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Gary D. Koch (born November 21, 1952) is an American professional golfer, sportscaster and golf course designer, who formerly played on the PGA Tour, Nationwide Tour and Champions Tour.

Gary Koch
Personal information
Full nameGary D. Koch
Born (1952-11-21) November 21, 1952 (age 66)
Baton Rouge, Louisiana
Height5 ft 11 in (1.80 m)
Weight170 lb (77 kg; 12 st)
Nationality United States
ResidenceTampa, Florida
Career
CollegeUniversity of Florida
Turned professional1975
Current tour(s)Champions Tour
Former tour(s)PGA Tour
Professional wins10
Number of wins by tour
PGA Tour6
Best results in major championships
Masters TournamentT16: 1985, 1986
PGA ChampionshipT10: 1979
U.S. OpenT6: 1982
The Open ChampionshipT4: 1988

Contents

Early yearsEdit

Koch was born in Baton Rouge, Louisiana in 1952, and raised in Florida. He won the Florida Open in 1969 as an amateur at the age of 16. He won the U.S. Junior Amateur in 1970.[1] He attended C. Leon King High School in Tampa, Florida. The 1969 King High golf team consisting of Koch, Eddie Pearce, Brian Hawke and Phil Reid won the Florida high school title setting a scoring record that stood for thirty years.

College careerEdit

Koch accepted an athletic scholarship to attend the University of Florida in Gainesville, Florida, where he became a member of Sigma Alpha Epsilon Fraternity (Florida Upsilon Chapter). While he was an undergraduate, Koch played for coach Buster Bishop's Florida Gators men's golf team in National Collegiate Athletic Association (NCAA) competition from 1971 to 1974.[2] As a Gator golfer, he was a four-time first-team All-Southeastern Conference (SEC) selection, and a three-time All-American.[2][3] He was also a member of the Gators teams that won SEC championships in 1973 and 1974 and an NCAA Championship in 1973.[4] Individually, he was a two-time medalist in the SEC tournament (1973, 1974), and the runner-up behind Ben Crenshaw at the 1973 NCAA championship tournament.[2] His Gators teammates included fellow future PGA Tour professionals Woody Blackburn, Andy Bean, Phil Hancock and Andy North.[2] Koch graduated from Florida with a bachelor's degree in journalism in 1976, and was inducted into the University of Florida Athletic Hall of Fame as a "Gator Great" in 1978.[5][6]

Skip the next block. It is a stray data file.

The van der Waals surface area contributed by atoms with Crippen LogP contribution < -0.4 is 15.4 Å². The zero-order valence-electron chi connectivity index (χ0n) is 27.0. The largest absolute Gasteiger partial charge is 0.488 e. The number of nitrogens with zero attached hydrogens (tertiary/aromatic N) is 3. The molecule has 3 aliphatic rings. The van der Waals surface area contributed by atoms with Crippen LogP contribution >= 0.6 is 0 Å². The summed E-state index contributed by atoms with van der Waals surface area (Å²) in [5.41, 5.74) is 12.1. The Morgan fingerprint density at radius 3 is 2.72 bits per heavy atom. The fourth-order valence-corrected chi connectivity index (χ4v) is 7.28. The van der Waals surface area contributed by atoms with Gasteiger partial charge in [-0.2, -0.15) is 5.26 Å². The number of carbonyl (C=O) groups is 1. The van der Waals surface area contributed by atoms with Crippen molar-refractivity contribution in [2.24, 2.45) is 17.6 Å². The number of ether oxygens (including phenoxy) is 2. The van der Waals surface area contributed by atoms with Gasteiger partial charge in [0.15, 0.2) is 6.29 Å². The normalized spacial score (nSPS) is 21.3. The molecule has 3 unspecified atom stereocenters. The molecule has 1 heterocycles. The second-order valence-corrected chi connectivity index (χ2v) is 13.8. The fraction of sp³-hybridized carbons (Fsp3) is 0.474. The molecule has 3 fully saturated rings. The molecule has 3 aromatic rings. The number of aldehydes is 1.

Professional careerEdit

Koch turned professional in 1975, and won six events as a professional on the PGA Tour during the 1970s and 1980s. His career year in professional golf came in 1984 when he finished seventeenth on the money list and captured two titles: the Isuzu-Andy Williams San Diego Open and the Bay Hill Classic.

In preparation for play on the Champions Tour, Koch played some on the Nationwide Tour in his late 40s. After turning 50 in November 2002, he began play on the Champions Tour. His best finish in this venue was a tie for second at both the ACE Group Classic and Liberty Mutual Legends of Golf in 2004.

Post-professional careerEdit

Koch's career as a sportscaster began in 1990 with ESPN working Champions Tour telecasts. Before the end of the decade, he joined NBC Sports. A long-time member of the NBC Sports announcing team (1996–present), he is mostly known for his "Better than Most"[7] call in the third round of the 2001 Players Championship at the TPC at Sawgrass. Three down from leader Kenny Perry, Tiger Woods was facing a long, triple-breaking, fringe putt for birdie on the 17th hole's famous Island Green. Koch's call of that putt has gone down as one of the most famous in golf history as it was during the height of Tiger's dominance, on an iconic hole of a well-known course, on the way to an inevitable, yet routine Woods comeback to win the tournament.